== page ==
II. Discovery Sanctions

         A. Legal Standards

         Rule 37(d) of the Federal Rules of Civil Procedure provides that if an individual fails to appear at his own deposition after having received proper notice, the court may take various steps to sanction the disobedient party. Fed.R.Civ.P. 37(d)(1)(A)(I). Section 37(d) cross references Rule 37(b)(2)(A)(v), which also authorizes the court to dismiss an action for failure to comply with a discovery order. The imposition of sanctions under Rule 37 is within the discretion of the district court, and the sanction of dismissal is a harsh remedy to be used “only in extreme situations.” Bobal v. Rensselaer Polytechnic Institute, 916 F.2d 759, 764 (2d Cir. 1990). In order to impose such a severe sanction, the court must find willfulness, bad faith, or fault on the individual from whom discovery is sought. Id. The party in question, particularly a pro se litigant, must have had prior notice that violation of the court's order would result in dismissal with prejudice. Simmons v. Abruzzo, 49 F.3d 83, 88 (2d Cir. 1995).

         B. Application

         Defendants provided plaintiff with their mandatory disclosures on March 18, 2019 and filed the appropriate notice of compliance with the court. (Dkt. No. 25, Leris Decl. ¶ 9 & Ex. A) (Dkt. Nos. 31-1, 31-2). When defendants failed to receive any mandatory disclosures from plaintiff, defense counsel sent plaintiff a letter requesting service of the required disclosures and notifying plaintiff that if he failed to provide the documents, the defendants could object to any documents that he sought to offer in support of his case at trial. (Leris Decl. Ex. B) (Dkt. No. 31-3). When defendants did not hear from plaintiff in response to the first letter, on May 15, 2019, counsel sent a second letter. (Leris Decl. Ex. D) (Dkt. No. 31-5). Defendants also state that, “to date, ” plaintiff has neither provided documents, nor has he indicated that responsive documents do not exist. (Leris Decl..¶ 14, Def.s' Mem. of Law at 2).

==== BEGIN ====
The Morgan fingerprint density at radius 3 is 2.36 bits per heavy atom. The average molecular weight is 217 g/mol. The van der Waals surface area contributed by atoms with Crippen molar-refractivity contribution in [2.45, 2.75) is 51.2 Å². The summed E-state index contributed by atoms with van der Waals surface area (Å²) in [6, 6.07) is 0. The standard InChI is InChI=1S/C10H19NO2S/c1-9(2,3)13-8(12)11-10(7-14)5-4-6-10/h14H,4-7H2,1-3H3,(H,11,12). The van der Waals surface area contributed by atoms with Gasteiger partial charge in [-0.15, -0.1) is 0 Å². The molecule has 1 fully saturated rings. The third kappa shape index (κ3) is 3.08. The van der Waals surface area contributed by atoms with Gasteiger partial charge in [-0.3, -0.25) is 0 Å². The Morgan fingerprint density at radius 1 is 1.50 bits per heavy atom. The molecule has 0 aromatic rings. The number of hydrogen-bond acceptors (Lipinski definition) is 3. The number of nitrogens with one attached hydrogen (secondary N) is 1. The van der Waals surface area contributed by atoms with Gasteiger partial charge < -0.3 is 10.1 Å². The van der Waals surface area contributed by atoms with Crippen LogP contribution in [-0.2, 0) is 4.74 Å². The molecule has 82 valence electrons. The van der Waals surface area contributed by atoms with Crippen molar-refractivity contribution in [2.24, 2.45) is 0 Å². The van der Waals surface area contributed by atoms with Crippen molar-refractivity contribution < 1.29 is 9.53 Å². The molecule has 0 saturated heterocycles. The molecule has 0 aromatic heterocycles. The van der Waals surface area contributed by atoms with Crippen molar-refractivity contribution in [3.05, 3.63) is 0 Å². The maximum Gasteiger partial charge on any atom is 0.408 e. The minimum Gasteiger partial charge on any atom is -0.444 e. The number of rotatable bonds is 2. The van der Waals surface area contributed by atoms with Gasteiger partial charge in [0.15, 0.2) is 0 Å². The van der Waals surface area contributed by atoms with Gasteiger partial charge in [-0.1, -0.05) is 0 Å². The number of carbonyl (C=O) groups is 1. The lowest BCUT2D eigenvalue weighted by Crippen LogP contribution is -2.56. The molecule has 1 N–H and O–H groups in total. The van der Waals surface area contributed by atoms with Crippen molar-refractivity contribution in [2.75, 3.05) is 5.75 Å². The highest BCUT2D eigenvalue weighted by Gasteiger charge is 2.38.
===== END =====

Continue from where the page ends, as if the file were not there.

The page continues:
Defendants also served plaintiff at his Rochester, New York address with an notice of deposition on March 22, 2019. (Leris Decl.. ¶ 16). The notice directed plaintiff to appear at the Attorney General's Office in Albany, New York on June 12, 2019. (Leris Decl.. ¶ 16 & Ex. E). Defense counsel states that the notice was not returned undeliverable, but plaintiff did not appear for his deposition, and he did not contact defense counsel to reschedule or to discuss why he was not able to attend. (Leris Decl. ¶ 18 & Ex. F (Depo. Transcript)). Defense counsel states that, as a result of plaintiff's failure ...